Of course, these issues can take on particular importance for those in interfaith families. For interfaith couples, this time of year may involve questions like: can we observe both of our holidays? Do they cancel each other out? Is my holiday diminished if we also celebrate yours? It's a subject that's sparked a bunch of articles at InterfaithFamily.com; clearly the so-called "December Dilemma" has many potential solutions. (In fairness, the "Spring Thing" is a much bigger deal for most religious folks...and the question of how holidays should be navigated in the home is a relevant one year-round, not just during this season.)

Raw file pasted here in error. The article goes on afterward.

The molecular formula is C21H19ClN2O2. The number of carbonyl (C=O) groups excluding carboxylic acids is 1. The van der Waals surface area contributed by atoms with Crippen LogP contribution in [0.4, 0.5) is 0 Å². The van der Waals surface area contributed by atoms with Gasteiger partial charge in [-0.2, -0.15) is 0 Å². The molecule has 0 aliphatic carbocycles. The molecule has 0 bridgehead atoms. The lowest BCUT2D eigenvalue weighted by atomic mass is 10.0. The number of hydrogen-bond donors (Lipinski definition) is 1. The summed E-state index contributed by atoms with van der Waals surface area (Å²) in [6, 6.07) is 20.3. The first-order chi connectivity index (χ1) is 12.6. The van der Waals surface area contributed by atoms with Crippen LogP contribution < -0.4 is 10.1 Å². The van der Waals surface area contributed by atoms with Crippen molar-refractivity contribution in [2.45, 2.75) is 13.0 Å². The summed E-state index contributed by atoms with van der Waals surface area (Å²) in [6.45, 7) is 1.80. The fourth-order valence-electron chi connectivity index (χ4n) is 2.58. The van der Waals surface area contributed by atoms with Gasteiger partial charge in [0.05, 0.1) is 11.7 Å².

I can't answer those questions for anybody else. The best advice I can give to any interfaith couple (indeed, to anyone setting out to weave a life with somebody else's) is, "Talk about your needs, be ready to listen, and keep the lines of communication open." It's worked beautifully for us, which is why this season is pretty stress-free: a minor miracle in any household.

And even Jews who eschew its celebrations can enjoy Christmas in one way or another: my friend Bernice Lewis wrote a lovely essay recently about how Christmas is the only Shabbat left for secularized Jews who don't take the time for weekly sabbath observance. On Christmas, she notes, everything's closed and no one expects anybody to accomplish anything; Jews are free to enjoy quality time with family, and then go eat Chinese food.

Anyway, to all of my readers -- those who celebrate Christmas, and those who don't -- may your December 25th be merry and bright!